As political polarization has gotten steadily worse over the last few election cycles, so too has political tension in the workplace. In the close quarters of a work environment, political differences, especially when combined with the pressures of work, have the potential to get out of control. Fewer than a quarter of employers have formal, written policies on political conversations in the workplace. So, it’s important to have an understanding of the management skills that can help you handle these conversations before they escalate into heated debates. We’ve put together some management communication tips to help you do that.
Stay Focused on Your Business Goals
First, stay focused on the goals of your business, your department, or the project you’re working on. Dale Carnegie suggested that every conversation should begin with an agreement — get the other person to say “Yes!” to something. In other words, stake out common ground. Ideally, your common ground will be your work — doing it effectively, meeting your goals, and delivering a quality product or service. But finding common ground also can be effective for managing political discussions, should they arise. Suggest a topic on which you and your coworker can agree. It may be protecting children or reducing crime. Coming to an agreement helps eliminate negativity and increases the opportunity for a calm and thoughtful discussion.
Operate within HR Guidelines
As a leader, set an example with your own behavior by keeping your opinions to yourself. What you may perceive as a benign comment — perhaps about a candidate’s age — may be viewed in a negative way by others. Operate within HR guidelines to address behavior that falls under rules regarding harassment, dress code (such as wearing political pins or clothing), or use of office equipment for personal activity, such as forwarding political emails.
Proselytization is NOT OK
Ensure that it’s clear that proselytization, or recruiting someone to join one’s party or cause, in the workplace is not acceptable. While it’s not illegal for managers to do so, it’s important to lead by example to help prevent political conflicts and create a culture where it’s understood that political discussions should be avoided.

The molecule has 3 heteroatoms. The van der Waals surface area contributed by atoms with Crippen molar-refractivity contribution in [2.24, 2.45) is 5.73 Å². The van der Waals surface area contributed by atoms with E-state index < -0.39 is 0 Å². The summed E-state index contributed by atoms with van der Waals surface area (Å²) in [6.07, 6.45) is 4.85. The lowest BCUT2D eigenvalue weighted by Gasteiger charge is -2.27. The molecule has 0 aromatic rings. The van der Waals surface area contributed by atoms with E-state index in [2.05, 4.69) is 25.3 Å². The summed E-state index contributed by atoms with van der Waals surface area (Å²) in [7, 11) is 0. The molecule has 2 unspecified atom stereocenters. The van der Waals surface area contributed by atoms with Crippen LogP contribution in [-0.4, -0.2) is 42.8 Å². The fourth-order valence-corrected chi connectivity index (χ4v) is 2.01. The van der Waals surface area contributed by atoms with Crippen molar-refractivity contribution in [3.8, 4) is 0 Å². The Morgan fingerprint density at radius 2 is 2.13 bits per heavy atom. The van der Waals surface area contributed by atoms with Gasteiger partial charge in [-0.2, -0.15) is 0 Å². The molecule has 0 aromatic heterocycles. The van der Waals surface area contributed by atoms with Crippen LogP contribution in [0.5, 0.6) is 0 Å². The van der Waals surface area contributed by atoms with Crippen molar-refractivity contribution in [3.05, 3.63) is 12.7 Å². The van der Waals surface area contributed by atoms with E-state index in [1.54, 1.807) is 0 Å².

Educate on the Effects
Educate employees on the effects of engaging in political conversations at work. Political disagreements can sour the relationship between coworkers and make it more difficult to work together. However, it may be unrealistic to expect that people who spend so much time together will never discuss politics, so help employees understand how to view such discussions as an opportunity to understand a different point of view, as opposed to trying to sway another person’s opinion. Consider scheduling professional development sessions to train employees on how to effectively manage political conversations.
Lead and Advise Your Employees
Advise employees to use discretion when broaching a political topic and to be mindful of HR guidelines. It’s important to be sensitive to social cues that can be indicators of a person’s political point of view. Employees should understand how HR policies apply to political discussions and be aware of possible consequences.
Hire an Outside Mediator
Finally, if tension escalates to the point where it’s affecting employees’ ability to do their jobs, consider hiring a facilitator or a mediator to help work things out. Mediation can help employees resolve disputes and gain a greater understanding of one another.
Political conversations in the workplace can be tricky territory to navigate. Don’t allow disagreements over politics to poison the work environment and interfere with productivity.